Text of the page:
Shereen Sabet wrote in "Pipes shouldn't be nominated" that "people in our society such as Daniel Pipes are dangerous." (July 28) Faten Elkomy claimed in "Say no to Pipes" that I am "initiating violence here at home towards Muslims and Arabs." (July 29) In "Pipes against peace," Kamal Yassin labeled me "discriminatory against (anything) Muslim or Arab."(August 1)

Two letters appeared in the Dec. 1 issue. Demian Kogan suggests that I make "false statements" and states he is "ashamed" that I have been invited "to promote hateful and close-minded ideas on our campus." Another, Mona Haggag, compares my arguments to those of the Aryan nation against Black Americans. And on and on it goes.

These wild-eyed statements were made as such, based on virtually no information. Indeed, although the authors of these articles and letters are presumably students, they showed none of the creativity or capabilities required of students at a major research institutions. In fact, in nearly every case these articles and letters, plus the handouts distributed this evening, were based on the careless and propagandistic work of a militant Islamic lobby group in Washington, DC. The students included every out-of-context quote that this lobby unearthed, and they even reproduced a fictional quotation it attributed to me ("The Palestinians are a miserable people," July 29). It bears noting that three persons – employees and board members – of this same lobby have been arrested and are now in jail on terrorism-related charges.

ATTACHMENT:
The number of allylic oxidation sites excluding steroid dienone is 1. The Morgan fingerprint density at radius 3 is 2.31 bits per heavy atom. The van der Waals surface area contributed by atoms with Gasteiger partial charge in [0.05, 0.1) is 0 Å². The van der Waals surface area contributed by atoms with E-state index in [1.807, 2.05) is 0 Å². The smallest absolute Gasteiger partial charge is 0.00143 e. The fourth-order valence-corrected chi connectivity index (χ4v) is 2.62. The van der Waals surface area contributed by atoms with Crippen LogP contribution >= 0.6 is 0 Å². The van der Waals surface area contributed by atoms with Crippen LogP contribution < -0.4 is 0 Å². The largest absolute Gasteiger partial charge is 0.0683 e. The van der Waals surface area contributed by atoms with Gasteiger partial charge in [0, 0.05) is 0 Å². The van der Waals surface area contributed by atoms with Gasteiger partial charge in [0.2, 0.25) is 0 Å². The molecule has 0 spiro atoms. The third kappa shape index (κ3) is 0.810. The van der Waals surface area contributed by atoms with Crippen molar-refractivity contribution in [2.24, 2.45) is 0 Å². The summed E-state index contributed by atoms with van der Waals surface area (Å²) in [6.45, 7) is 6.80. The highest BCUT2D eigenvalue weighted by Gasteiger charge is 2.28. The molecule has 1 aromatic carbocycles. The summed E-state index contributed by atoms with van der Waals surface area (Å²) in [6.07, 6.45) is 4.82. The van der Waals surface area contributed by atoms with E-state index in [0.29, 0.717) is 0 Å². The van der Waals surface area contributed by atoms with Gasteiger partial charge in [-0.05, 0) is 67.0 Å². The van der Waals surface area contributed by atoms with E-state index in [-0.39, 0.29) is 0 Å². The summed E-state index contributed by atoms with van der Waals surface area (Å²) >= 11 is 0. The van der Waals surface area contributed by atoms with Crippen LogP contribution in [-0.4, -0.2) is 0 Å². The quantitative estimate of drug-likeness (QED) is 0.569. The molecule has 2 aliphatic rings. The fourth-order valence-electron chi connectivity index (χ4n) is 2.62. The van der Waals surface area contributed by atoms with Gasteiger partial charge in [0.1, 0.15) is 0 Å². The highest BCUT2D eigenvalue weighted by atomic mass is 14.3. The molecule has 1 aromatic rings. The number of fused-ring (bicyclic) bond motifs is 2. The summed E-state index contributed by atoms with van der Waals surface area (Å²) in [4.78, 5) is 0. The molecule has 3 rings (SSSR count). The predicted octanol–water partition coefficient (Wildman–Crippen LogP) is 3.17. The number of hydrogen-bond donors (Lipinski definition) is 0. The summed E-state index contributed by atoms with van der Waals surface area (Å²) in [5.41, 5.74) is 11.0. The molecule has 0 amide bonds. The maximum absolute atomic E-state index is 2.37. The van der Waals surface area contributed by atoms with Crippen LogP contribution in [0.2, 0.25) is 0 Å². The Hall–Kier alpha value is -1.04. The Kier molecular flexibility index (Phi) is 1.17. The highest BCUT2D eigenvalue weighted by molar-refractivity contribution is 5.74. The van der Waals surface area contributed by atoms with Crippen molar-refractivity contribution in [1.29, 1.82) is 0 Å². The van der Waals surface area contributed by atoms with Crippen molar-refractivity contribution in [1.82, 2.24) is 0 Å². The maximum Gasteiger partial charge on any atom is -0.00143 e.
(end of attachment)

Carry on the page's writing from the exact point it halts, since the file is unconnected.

The Dec. 2 newspaper shows on the front page a photograph of the Central Illinois Masjid and Islamic Center where two people are busy preparing to protest my talk that evening.

To top if off, beyond all this prejudicial and unbalanced treatment, the Daily Illini in an editorial on Dec. 1 about me titled "Promoting Hate," and which further assaults me, included a graphic that is a true disgrace to this school. The drawing shows a match lighting a of Star of David – a clear antisemitic provocation. Who, exactly, is promoting hate?

I grieve deeply that standards and morality have fallen so badly at this student newspaper.

Yours sincerely,

Daniel Pipes


Sept. 12, 2004 update: I have now heard from two writers at the Daily Illini, both of whom assure me that the bad old days are over and that since the start of the 2004-05 school year, "the paper has been far more even handed." This is welcome news indeed, and let's hope that nothing like the descent of the Daily Illini happens there or at any other school paper again.

Dec. 10, 2004 update: Chicago's JUF News has an article in its December issue, "Daily Illini publishes anti-Semitic comic strip" (not online), that suggests the newspaper's problems with Jews are far from over. The offending comic strip, by Matt Vroom, appeared in early November; representative of the reactions was that of Joel Schwitzer, executive director of the Hillel Foundation at the University of Illinois: "When I took a look at what I saw, my heart sank and my jaw dropped. I simply could not believe the anti-Semitism, hatred and racism I saw when I opened the paper."

Aug. 24, 2005 update: "Solomon" points out that Mariam Sobh has graduated to the ranks of National Public Radio. Who else, one might ask, would want a person with such views.